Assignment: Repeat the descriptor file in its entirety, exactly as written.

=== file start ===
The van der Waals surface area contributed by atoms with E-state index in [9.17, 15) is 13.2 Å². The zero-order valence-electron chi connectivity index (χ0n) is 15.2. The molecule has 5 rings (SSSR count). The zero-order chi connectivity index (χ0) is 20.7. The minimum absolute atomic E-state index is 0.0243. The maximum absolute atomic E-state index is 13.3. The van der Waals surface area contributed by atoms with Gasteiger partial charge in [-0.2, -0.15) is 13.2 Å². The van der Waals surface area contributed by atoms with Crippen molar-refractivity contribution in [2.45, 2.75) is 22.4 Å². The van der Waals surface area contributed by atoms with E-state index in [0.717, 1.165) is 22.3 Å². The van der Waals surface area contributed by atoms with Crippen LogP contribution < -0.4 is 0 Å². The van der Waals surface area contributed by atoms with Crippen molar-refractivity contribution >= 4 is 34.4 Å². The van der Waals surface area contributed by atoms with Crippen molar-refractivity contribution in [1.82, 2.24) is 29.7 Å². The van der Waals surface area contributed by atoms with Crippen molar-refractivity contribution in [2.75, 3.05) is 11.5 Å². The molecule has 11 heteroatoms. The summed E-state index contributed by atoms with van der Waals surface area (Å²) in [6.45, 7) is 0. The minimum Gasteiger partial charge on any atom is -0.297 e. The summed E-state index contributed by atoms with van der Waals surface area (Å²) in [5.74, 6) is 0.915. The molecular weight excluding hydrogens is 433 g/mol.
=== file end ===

The van der Waals surface area contributed by atoms with E-state index in [9.17, 15) is 13.2 Å². The zero-order valence-electron chi connectivity index (χ0n) is 15.2. The molecule has 5 rings (SSSR count). The zero-order chi connectivity index (χ0) is 20.7. The minimum absolute atomic E-state index is 0.0243. The maximum absolute atomic E-state index is 13.3. The van der Waals surface area contributed by atoms with Gasteiger partial charge in [-0.2, -0.15) is 13.2 Å². The van der Waals surface area contributed by atoms with Crippen molar-refractivity contribution in [2.45, 2.75) is 22.4 Å². The van der Waals surface area contributed by atoms with E-state index in [0.717, 1.165) is 22.3 Å². The van der Waals surface area contributed by atoms with Crippen LogP contribution < -0.4 is 0 Å². The van der Waals surface area contributed by atoms with Crippen molar-refractivity contribution >= 4 is 34.4 Å². The van der Waals surface area contributed by atoms with Crippen molar-refractivity contribution in [1.82, 2.24) is 29.7 Å². The van der Waals surface area contributed by atoms with Crippen molar-refractivity contribution in [2.75, 3.05) is 11.5 Å². The molecule has 11 heteroatoms. The summed E-state index contributed by atoms with van der Waals surface area (Å²) in [6.45, 7) is 0. The minimum Gasteiger partial charge on any atom is -0.297 e. The summed E-state index contributed by atoms with van der Waals surface area (Å²) in [5.74, 6) is 0.915. The molecular weight excluding hydrogens is 433 g/mol.